A local businessman is attempting to get a crematorium into the city after state law prevented him from doing so last year.
Christopher Pryor, a local embalmer and funeral director, would like to put a crematory or mortuary business at 2520 Shiloh Springs Road, according to Carl Daugherty, Trotwood’s zoning administrator. The property used to house Enterprise Car Rental.
“The facility is the first of its kind in Trotwood and is actually an adaptive reuse of the former Enterprise building,” Daugherty said.
In April, the Trotwood Planning Commission approved a conditional use approval request to establish a crematory or mortuary facility within an existing commercial building located within the Regional Business Salem Avenue Redevelopment Area Zoning District.
Pryor did not return phone calls placed by the Dayton Daily News.
Daugherty said Pryor has the option to purchase the Shiloh Springs Road property, which is currently owned by Fifth Third Bank, according to Montgomery County Auditor’s records.
“In 2012, the applicant pursued another site at 5134 Salem Ave. The Enterprise location, however, proved to be more suitable given its distant proximity to residential,” Daugherty said.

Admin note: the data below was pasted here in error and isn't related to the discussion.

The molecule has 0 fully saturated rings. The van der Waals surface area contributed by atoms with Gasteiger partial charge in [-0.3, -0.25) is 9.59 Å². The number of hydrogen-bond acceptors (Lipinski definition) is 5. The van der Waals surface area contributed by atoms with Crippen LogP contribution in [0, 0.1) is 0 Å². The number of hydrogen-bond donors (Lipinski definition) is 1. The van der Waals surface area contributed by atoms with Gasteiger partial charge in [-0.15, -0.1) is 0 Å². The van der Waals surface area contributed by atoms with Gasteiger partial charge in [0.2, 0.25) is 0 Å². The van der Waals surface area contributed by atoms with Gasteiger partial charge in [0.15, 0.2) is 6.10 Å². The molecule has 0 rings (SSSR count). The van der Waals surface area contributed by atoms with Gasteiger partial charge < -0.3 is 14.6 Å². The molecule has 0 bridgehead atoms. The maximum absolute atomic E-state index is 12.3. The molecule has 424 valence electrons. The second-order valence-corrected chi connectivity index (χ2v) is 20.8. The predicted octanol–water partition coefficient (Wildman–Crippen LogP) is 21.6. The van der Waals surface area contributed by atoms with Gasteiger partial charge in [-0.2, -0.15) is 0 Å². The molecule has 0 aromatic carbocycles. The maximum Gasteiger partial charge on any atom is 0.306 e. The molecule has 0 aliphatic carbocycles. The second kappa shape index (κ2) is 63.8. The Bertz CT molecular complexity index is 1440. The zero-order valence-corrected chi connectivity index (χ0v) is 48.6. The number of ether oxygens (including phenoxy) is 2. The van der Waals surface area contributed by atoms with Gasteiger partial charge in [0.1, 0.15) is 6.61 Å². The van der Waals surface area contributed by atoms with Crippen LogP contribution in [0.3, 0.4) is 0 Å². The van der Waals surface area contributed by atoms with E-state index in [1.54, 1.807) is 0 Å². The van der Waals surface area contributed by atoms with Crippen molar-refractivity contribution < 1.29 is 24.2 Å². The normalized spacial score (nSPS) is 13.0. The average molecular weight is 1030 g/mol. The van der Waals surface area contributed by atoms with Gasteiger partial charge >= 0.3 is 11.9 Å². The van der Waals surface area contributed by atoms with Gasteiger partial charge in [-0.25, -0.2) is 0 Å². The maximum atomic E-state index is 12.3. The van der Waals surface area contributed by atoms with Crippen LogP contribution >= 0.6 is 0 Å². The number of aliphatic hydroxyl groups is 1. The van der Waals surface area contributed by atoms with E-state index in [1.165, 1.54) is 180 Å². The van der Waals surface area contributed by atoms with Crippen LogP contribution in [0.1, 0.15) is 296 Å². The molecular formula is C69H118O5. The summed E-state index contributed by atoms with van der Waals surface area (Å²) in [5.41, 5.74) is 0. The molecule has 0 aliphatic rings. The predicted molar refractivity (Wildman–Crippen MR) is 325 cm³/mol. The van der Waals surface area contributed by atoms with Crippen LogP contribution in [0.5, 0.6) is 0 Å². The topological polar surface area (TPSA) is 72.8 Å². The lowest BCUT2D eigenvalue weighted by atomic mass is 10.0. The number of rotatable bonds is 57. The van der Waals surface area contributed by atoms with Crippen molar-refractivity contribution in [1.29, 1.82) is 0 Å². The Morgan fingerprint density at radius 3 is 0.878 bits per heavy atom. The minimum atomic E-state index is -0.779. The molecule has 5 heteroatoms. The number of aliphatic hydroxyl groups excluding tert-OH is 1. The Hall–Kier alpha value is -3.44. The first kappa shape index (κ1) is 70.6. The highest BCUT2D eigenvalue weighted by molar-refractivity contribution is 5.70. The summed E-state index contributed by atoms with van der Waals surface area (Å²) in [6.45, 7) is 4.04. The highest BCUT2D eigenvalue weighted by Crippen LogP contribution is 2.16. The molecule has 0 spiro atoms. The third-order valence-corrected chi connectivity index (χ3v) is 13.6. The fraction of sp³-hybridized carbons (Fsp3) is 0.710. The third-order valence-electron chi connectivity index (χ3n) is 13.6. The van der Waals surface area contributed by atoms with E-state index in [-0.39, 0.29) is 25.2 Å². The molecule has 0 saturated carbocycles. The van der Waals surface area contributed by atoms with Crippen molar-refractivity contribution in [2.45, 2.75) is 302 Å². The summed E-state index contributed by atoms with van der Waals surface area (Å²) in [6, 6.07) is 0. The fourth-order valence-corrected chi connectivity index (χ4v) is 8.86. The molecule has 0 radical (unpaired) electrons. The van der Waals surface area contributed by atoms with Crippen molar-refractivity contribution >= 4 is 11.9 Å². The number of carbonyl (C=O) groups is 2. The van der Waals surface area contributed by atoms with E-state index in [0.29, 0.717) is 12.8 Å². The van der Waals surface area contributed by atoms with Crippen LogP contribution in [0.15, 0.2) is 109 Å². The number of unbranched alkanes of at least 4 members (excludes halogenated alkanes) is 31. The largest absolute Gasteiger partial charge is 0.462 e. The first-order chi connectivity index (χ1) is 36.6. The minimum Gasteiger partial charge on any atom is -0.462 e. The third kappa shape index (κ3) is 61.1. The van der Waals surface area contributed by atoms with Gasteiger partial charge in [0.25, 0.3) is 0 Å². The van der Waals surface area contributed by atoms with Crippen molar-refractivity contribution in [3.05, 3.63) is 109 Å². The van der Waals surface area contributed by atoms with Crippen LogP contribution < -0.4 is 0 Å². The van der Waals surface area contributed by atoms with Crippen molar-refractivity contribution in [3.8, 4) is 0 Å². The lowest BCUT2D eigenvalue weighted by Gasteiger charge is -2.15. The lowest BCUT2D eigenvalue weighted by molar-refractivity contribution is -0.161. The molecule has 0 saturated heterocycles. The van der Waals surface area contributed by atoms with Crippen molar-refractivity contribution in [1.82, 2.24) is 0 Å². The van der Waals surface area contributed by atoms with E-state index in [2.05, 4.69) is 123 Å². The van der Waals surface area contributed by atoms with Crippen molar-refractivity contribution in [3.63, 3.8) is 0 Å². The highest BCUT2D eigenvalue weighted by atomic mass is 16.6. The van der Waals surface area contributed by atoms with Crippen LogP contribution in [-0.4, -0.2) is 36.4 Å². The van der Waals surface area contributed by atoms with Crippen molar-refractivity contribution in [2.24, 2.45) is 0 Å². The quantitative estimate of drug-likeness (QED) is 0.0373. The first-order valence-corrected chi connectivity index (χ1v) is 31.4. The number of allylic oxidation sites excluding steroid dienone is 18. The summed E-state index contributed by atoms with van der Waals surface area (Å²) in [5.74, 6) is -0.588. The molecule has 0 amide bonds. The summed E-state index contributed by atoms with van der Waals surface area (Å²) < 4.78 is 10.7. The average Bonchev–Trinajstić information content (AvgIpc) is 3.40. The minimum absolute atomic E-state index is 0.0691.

Last year, Pryor had proposed building a crematorium in the vacant building at 5134 Salem Ave., but the planning commission denied the request, citing that state law prohibited the city from rezoning property on Salem Avenue to allow a crematorium.
No crematorium can be built within 200 yards of a dwelling unless the owner of the dwelling consents, according to Ohio Law written in 1953. This law does not apply to crematoriums built as of April 3, 1900.
The vacant Salem Avenue building was within 300 feet of two senior buildings — Four Seasons of Dayton Nursing and Rehabilitation Center and Covenant Manor.
In May of last year, Larry Skolnick, executive vice president of the Jewish Federation of Greater Dayton, which owned but did not operate the two senior citizen buildings, told the Dayton Daily News that having a crematorium so close to those near the end of their lives would be an emotional drain on those individuals.